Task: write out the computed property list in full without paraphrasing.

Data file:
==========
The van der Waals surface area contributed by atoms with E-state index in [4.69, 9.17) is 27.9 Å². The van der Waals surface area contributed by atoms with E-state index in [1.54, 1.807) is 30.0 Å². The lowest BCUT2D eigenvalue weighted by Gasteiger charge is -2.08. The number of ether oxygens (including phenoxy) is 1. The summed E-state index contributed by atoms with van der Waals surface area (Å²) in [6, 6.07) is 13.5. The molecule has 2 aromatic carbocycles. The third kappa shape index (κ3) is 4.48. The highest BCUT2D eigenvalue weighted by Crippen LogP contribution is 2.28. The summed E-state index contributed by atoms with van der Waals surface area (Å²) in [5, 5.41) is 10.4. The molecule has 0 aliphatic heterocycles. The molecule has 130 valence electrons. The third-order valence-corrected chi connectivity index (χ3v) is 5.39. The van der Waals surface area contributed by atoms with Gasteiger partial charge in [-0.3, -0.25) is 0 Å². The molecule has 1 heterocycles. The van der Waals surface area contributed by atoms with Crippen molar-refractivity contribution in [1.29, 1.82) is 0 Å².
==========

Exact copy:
The van der Waals surface area contributed by atoms with E-state index in [4.69, 9.17) is 27.9 Å². The van der Waals surface area contributed by atoms with E-state index in [1.54, 1.807) is 30.0 Å². The lowest BCUT2D eigenvalue weighted by Gasteiger charge is -2.08. The number of ether oxygens (including phenoxy) is 1. The summed E-state index contributed by atoms with van der Waals surface area (Å²) in [6, 6.07) is 13.5. The molecule has 2 aromatic carbocycles. The third kappa shape index (κ3) is 4.48. The highest BCUT2D eigenvalue weighted by Crippen LogP contribution is 2.28. The summed E-state index contributed by atoms with van der Waals surface area (Å²) in [5, 5.41) is 10.4. The molecule has 0 aliphatic heterocycles. The molecule has 130 valence electrons. The third-order valence-corrected chi connectivity index (χ3v) is 5.39. The van der Waals surface area contributed by atoms with Gasteiger partial charge in [-0.3, -0.25) is 0 Å². The molecule has 1 heterocycles. The van der Waals surface area contributed by atoms with Crippen molar-refractivity contribution in [1.29, 1.82) is 0 Å².